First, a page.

Late last week, I came across a New York Times article that told the story of a Broadway star who spoke up for inclusion. During a matinee performance of his show, “The King and I,” a child with autism became disruptive. After hearing so many other audience members complaining loudly, saying things like, “Why would you bring a child like that to the theater?”, Kelvin Moon Loh (who was one of the performers on stage at the time) felt he needed to speak up.
Kelvin wrote an open letter on his Facebook page that has gone viral:
I am angry and sad.
Just got off stage from today’s matinee and yes, something happened. Someone brought their autistic child to the theater.
That being said- this post won’t go the way you think it will.
You think I will admonish that mother for bringing a child who yelped during a quiet moment in the show. You think I will herald an audience that yelled at this mother for bringing their child to the theater. You think that I will have sympathy for my own company whose performances were disturbed from a foreign sound coming from in front of them.
Instead, I ask you- when did we as theater people, performers and audience members become so concerned with our own experience that we lose compassion for others?
The theater to me has always been a way to examine/dissect the human experience and present it back to ourselves. Today, something very real was happening in the seats and, yes, it interrupted the fantasy that was supposed to be this matinee but ultimately theater is created to bring people together, not just for entertainment, but to enhance our lives when we walk out the door again.
It so happened that during “the whipping scene”, a rather intense moment in the second act, a child was heard yelping in the audience. It sounded like terror. Not more than one week earlier, during the same scene, a young girl in the front row- seemingly not autistic screamed and cried loudly and no one said anything then. How is this any different?
His voice pierced the theater. The audience started to rally against the mother and her child to be removed. I heard murmurs of “why would you bring a child like that to the theater?”. This is wrong. Plainly wrong.
Because what you didn’t see was a mother desperately trying to do just that. But her son was not compliant. What they didn’t see was a mother desperately pleading with her child as he gripped the railing refusing- yelping more out of defiance. I could not look away. I wanted to scream and stop the show and say- “EVERYONE RELAX. SHE IS TRYING. CAN YOU NOT SEE THAT SHE IS TRYING???!!!!” I will gladly do the entire performance over again. Refund any ticket because-
For her to bring her child to the theater is brave. You don’t know what her life is like. Perhaps, they have great days where he can sit still and not make much noise because this is a rare occurrence. Perhaps she chooses to no longer live in fear, and refuses to compromise the experience of her child. Maybe she scouted the aisle seat for a very popular show in case such an episode would occur. She paid the same price to see the show as you did for her family. Her plan, as was yours, was to have an enjoyable afternoon at the theater and slowly her worst fears came true.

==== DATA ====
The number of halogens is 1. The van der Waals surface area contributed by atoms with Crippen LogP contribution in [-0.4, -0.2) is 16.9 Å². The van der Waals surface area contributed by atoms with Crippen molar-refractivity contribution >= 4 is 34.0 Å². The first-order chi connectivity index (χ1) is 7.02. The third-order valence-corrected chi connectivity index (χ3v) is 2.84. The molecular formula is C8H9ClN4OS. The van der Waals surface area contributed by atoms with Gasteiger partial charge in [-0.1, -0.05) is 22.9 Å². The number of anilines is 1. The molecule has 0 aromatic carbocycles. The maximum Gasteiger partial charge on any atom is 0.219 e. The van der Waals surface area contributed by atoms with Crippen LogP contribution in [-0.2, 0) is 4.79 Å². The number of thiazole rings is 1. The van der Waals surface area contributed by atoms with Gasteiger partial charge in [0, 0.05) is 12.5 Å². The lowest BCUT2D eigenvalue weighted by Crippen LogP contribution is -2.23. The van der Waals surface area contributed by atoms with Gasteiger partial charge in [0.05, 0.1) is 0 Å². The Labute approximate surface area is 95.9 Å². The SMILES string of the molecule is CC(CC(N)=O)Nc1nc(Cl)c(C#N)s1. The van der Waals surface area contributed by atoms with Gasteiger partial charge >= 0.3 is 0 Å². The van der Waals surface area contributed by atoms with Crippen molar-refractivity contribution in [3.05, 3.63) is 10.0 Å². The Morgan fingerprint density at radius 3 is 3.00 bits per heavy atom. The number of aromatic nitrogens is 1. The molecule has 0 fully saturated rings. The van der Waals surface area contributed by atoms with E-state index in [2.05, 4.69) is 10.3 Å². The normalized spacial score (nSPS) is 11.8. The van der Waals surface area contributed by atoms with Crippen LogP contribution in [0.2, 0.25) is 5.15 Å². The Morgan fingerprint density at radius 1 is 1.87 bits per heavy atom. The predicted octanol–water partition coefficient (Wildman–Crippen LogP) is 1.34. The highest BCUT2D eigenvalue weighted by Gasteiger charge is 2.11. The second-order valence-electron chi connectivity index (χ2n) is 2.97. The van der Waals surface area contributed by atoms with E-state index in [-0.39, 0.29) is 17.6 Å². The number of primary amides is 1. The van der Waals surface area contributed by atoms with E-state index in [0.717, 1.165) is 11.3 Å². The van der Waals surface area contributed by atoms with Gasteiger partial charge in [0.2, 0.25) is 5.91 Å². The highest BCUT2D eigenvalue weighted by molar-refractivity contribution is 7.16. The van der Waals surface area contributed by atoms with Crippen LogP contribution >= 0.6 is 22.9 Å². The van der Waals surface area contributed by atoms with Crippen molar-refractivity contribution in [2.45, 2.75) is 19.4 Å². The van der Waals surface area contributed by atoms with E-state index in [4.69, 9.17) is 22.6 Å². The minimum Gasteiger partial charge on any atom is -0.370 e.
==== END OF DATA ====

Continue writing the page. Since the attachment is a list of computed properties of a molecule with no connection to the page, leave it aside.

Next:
I leave you with this- Shows that have special performances for autistic audiences should be commended for their efforts to make theater inclusive for all audiences. I believe like Joseph Papp that theater is created for all people. I stand by that and also for once, I am in a show that is completely FAMILY FRIENDLY. The King and I on Broadway is just that- FAMILY FRIENDLY- and that means entire families- with disabilities or not. Not only for special performances but for all performances. A night at the theater is special on any night you get to go.
And no, I don’t care how much you spent on the tickets.
I am so touched that Kelvin took the time to use his voice for good. Not only did he reach out a hand of support to the child and mother who were likely frustrated and embarrassed after the event, but he also surely reshaped some attitudes by speaking out! This is not only a question of compassion, but also a question of respect and appreciation for different perspectives. While some may appreciate the theatre through silent observation, others may have visceral reactions because they are so moved! Who is to say that one way is more right than the other?
I love that Kelvin reminds us that the theater is created for all people. In fact, the WORLD is created for all people. By respecting and appreciating differences in your audience members, he models the appropriate inclusive mindsets that we all should have. Human connection is key. People become “disrupted” when they do not see the human in others.
Thank you, thank you, thank you to Kelvin for pointing this out to so many of your fans. We are honored to share your view on inclusion!
–Written by Elise Hopkins (KIT Blog Editor); letter written by Kelvin Moon Loh.
Kids Included Together (KIT) is a non-profit located in San Diego, CA and Washington, DC. We help make the world a more inclusive place by providing live and online training to people who work with kids. We teach strategies, accommodations and best practices to include kids with and without disabilities in before & after school programs. Inclusive environments create stronger communities. Learn more about our work at www.KITonline.org.